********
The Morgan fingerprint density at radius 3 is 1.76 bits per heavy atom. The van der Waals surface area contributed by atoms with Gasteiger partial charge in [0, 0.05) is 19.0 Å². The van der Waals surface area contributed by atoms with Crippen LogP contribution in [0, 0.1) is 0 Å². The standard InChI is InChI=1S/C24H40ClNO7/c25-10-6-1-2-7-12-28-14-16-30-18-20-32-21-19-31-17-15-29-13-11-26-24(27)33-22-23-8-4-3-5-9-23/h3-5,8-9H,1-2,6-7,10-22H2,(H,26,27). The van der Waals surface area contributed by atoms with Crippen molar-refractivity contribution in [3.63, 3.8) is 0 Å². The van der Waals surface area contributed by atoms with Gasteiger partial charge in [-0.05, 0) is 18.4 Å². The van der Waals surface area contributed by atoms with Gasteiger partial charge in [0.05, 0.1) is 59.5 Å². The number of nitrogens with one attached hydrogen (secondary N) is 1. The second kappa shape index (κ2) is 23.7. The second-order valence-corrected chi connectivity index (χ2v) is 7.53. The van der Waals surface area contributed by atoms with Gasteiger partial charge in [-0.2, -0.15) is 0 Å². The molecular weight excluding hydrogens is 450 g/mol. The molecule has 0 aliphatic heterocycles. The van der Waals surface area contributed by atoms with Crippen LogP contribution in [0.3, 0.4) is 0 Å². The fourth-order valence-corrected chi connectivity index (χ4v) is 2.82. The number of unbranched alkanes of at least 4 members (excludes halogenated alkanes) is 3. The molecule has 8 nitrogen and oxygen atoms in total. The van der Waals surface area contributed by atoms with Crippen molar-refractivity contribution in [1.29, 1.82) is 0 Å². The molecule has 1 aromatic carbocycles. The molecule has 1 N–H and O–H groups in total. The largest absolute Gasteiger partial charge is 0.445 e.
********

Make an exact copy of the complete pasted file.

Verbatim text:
The Morgan fingerprint density at radius 3 is 1.76 bits per heavy atom. The van der Waals surface area contributed by atoms with Gasteiger partial charge in [0, 0.05) is 19.0 Å². The van der Waals surface area contributed by atoms with Crippen LogP contribution in [0, 0.1) is 0 Å². The standard InChI is InChI=1S/C24H40ClNO7/c25-10-6-1-2-7-12-28-14-16-30-18-20-32-21-19-31-17-15-29-13-11-26-24(27)33-22-23-8-4-3-5-9-23/h3-5,8-9H,1-2,6-7,10-22H2,(H,26,27). The van der Waals surface area contributed by atoms with Crippen molar-refractivity contribution in [3.63, 3.8) is 0 Å². The van der Waals surface area contributed by atoms with Gasteiger partial charge in [-0.05, 0) is 18.4 Å². The van der Waals surface area contributed by atoms with Gasteiger partial charge in [0.05, 0.1) is 59.5 Å². The number of nitrogens with one attached hydrogen (secondary N) is 1. The second kappa shape index (κ2) is 23.7. The second-order valence-corrected chi connectivity index (χ2v) is 7.53. The van der Waals surface area contributed by atoms with Gasteiger partial charge in [-0.2, -0.15) is 0 Å². The molecular weight excluding hydrogens is 450 g/mol. The molecule has 0 aliphatic heterocycles. The van der Waals surface area contributed by atoms with Crippen LogP contribution in [0.3, 0.4) is 0 Å². The fourth-order valence-corrected chi connectivity index (χ4v) is 2.82. The number of unbranched alkanes of at least 4 members (excludes halogenated alkanes) is 3. The molecule has 8 nitrogen and oxygen atoms in total. The van der Waals surface area contributed by atoms with Crippen molar-refractivity contribution in [1.29, 1.82) is 0 Å². The molecule has 1 aromatic carbocycles. The molecule has 1 N–H and O–H groups in total. The largest absolute Gasteiger partial charge is 0.445 e.